GOSHEN — For the Isacs, celebrating Thanksgiving has always been at the top of their list.

Last year, though, was a little different for them. Like everyone else, their guest list was limited due to the pandemic.

But they were also missing someone who should have been there.

It wasn’t until she sat down to eat that it really hit Nadine Isacs that her husband Peter, who died in August 2020, wouldn’t be joining them.

“I remember the table was gorgeous, the food was perfect,” she said. “Everything was ideal. We sat down...and it was at that moment that it hit us.”

Nadine and her two sons, PK and Christopher, love the holiday so much that they recently wrote “Gobble: The Quintessential Thanksgiving Playbook” in honor of Peter.

“Thanksgiving was always super special in our house,” Nadine Isacs said. “Part of the reason is because you don’t have the gifts and the pressure of Christmas. It’s really about family.”

“Thanksgiving purely celebrates family and food,” Christopher Isacs said. “The whole concept of gratitude has always been really important to us and the way we were brought up. You are considering what you are thankful for.”

The plans for the book were laid out on an October evening last year, when Nadine Isacs and her sons were enjoying a few glasses of wine.

“We were bracing ourselves for a pretty tough Thanksgiving,” she said. “Not only was there an empty seat at our table because of Peter, but our relatives couldn’t come either. We were talking about Thanksgiving and Christopher said we could write a book on it.”

In the book, the family spills its secrets towards planning and executing the best Thanksgiving possible. They aren’t looking to replace grandma’s special recipes, only elevate them and the rest of the day.

And to do so, PK and Christopher Isac both took what they learned from their father.

“It 100 percent is in tribute to him,” PK Isac said. “We were bracing for a difficult holiday. Writing this book in his memory really felt like a good way to approach the holiday. I write about wine and cocktails and Chris writes about the food. I really learned about wine from my father. Chris learned cooking for my father. It’s really a way of passing on what he taught us. We’re bringing him into everyone else’s Thanksgiving.”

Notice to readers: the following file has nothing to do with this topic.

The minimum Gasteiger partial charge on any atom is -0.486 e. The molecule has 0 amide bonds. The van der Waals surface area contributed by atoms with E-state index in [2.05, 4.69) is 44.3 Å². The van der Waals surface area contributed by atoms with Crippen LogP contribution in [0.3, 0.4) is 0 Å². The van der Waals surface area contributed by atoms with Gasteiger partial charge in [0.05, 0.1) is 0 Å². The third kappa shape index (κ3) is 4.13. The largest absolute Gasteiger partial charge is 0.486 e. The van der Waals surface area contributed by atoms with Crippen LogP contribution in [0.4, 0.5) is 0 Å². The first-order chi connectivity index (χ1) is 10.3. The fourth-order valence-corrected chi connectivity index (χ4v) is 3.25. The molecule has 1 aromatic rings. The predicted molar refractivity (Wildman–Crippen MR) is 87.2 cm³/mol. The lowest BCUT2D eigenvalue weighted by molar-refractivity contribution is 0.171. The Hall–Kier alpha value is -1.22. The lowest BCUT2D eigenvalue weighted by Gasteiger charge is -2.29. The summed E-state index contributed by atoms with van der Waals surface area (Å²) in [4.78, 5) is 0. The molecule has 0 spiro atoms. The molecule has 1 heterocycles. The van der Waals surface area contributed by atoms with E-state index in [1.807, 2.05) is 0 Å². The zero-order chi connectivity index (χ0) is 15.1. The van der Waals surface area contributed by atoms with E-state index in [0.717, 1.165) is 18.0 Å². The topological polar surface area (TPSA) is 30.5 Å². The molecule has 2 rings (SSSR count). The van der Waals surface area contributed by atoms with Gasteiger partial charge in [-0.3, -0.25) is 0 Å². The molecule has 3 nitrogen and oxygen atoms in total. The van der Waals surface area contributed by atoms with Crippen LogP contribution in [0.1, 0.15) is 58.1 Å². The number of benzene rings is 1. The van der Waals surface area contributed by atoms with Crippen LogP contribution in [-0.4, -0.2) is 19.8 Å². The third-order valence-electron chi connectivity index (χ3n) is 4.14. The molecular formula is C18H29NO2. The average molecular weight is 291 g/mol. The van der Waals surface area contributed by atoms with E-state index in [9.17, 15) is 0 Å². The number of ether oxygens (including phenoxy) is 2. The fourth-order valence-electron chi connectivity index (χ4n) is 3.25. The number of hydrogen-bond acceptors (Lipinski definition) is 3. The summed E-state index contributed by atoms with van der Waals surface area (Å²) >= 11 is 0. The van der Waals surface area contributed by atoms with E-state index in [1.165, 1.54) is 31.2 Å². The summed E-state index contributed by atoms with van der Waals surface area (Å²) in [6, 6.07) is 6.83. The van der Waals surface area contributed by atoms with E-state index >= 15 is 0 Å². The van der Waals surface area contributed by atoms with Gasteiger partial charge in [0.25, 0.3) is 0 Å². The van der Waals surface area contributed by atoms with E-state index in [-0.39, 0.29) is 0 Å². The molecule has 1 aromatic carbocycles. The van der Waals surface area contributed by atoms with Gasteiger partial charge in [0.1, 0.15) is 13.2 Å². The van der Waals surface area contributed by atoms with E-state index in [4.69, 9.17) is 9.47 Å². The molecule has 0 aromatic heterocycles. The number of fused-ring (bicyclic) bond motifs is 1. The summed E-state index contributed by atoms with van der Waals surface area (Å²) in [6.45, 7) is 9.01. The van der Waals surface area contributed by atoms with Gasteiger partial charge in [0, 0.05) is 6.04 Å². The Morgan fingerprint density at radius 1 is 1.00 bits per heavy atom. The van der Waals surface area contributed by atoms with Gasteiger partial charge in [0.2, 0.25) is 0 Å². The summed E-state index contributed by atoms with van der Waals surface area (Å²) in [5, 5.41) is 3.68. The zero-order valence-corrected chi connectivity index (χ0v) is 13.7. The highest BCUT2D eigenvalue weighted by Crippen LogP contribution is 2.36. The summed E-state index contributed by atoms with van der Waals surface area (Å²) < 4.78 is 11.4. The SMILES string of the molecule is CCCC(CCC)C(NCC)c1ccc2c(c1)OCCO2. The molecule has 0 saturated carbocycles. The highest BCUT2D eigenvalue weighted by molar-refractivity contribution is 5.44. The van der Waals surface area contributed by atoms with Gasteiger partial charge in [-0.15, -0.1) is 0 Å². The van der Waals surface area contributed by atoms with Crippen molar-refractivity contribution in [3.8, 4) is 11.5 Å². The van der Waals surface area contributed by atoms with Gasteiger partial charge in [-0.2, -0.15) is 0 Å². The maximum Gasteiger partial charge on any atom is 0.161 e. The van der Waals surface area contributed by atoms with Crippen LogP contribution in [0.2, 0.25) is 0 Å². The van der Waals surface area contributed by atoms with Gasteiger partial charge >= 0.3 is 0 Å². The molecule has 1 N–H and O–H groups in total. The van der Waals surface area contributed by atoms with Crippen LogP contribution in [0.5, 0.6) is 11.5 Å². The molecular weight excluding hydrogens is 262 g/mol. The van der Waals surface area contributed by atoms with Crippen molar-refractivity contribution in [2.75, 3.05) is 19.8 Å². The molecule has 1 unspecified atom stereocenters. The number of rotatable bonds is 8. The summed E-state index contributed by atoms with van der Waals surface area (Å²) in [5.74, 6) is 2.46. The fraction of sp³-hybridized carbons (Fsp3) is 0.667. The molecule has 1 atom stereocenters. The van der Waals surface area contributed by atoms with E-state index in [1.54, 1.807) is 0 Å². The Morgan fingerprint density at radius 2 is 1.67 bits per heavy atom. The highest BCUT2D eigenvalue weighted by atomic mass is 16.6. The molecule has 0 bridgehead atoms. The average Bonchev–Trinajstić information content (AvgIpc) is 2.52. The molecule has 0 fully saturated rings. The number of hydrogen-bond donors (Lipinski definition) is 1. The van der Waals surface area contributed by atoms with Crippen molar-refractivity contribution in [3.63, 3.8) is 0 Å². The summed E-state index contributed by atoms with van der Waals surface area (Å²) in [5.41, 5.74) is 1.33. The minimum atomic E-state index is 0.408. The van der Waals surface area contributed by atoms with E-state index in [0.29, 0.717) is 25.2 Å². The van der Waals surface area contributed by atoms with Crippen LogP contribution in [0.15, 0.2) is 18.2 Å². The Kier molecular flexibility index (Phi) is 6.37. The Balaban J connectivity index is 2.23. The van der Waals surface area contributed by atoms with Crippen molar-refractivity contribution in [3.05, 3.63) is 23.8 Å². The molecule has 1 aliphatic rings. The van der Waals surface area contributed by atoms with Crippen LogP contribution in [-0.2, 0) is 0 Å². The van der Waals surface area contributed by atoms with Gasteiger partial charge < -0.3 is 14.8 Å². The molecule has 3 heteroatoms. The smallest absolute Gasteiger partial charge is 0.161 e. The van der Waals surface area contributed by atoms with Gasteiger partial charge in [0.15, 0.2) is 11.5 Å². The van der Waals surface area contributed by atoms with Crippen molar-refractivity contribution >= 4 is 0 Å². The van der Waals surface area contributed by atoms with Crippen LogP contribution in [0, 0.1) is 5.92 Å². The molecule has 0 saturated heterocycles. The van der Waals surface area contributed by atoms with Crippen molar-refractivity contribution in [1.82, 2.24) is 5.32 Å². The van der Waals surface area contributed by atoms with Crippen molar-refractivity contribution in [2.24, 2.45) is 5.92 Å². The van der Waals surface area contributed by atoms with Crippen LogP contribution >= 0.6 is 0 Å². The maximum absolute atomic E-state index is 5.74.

Aside from Peter’s wine and food knowledge, his sons said he was also the spark at the dinner table that drove conservation, something they sorely miss.

“So many of the things that we said earlier that we love about Thanksgiving, were also the things we loved about our father,” Christopher Isac said. “He was so family centric. He loved food. He was the ultimate dinner time conversationalist. The holiday and the spirit of our father goes hand in hand.”

Despite the pandemic, and the absence of Peter, the Isacs made the best of their 2020 Thanksgiving. They had a smaller contingency of family with them — people who were able to quarantine with them — and were busy documenting and cataloging everything in anticipation of writing their book.

“By the time Thanksgiving came around, we were taking pictures and were really engaged in ways we hadn’t been before,” Nadine Isac said. “We had this mission of writing the book and spreading our joy of Thanksgiving.”

“Every Thanksgiving, the lead up to it is so busy, and this one in particular was especially busy because we were photographing and documenting everything,” Christopher Isac said. “In a way that was a helpful way to keep focus on something productive.”

The covers includes food, drinks, entertainment, traditions, decorations and more, the family said. The book, which will release on Oct. 26, is intended to help others “raise their Thanksgiving game.”

“If you love your grandma’s sweet potato recipe...don’t get rid of that...but there are tips to improve,” PK Isac said. “You can keep traditions, while improving them along the way.”

Connecticut Media Group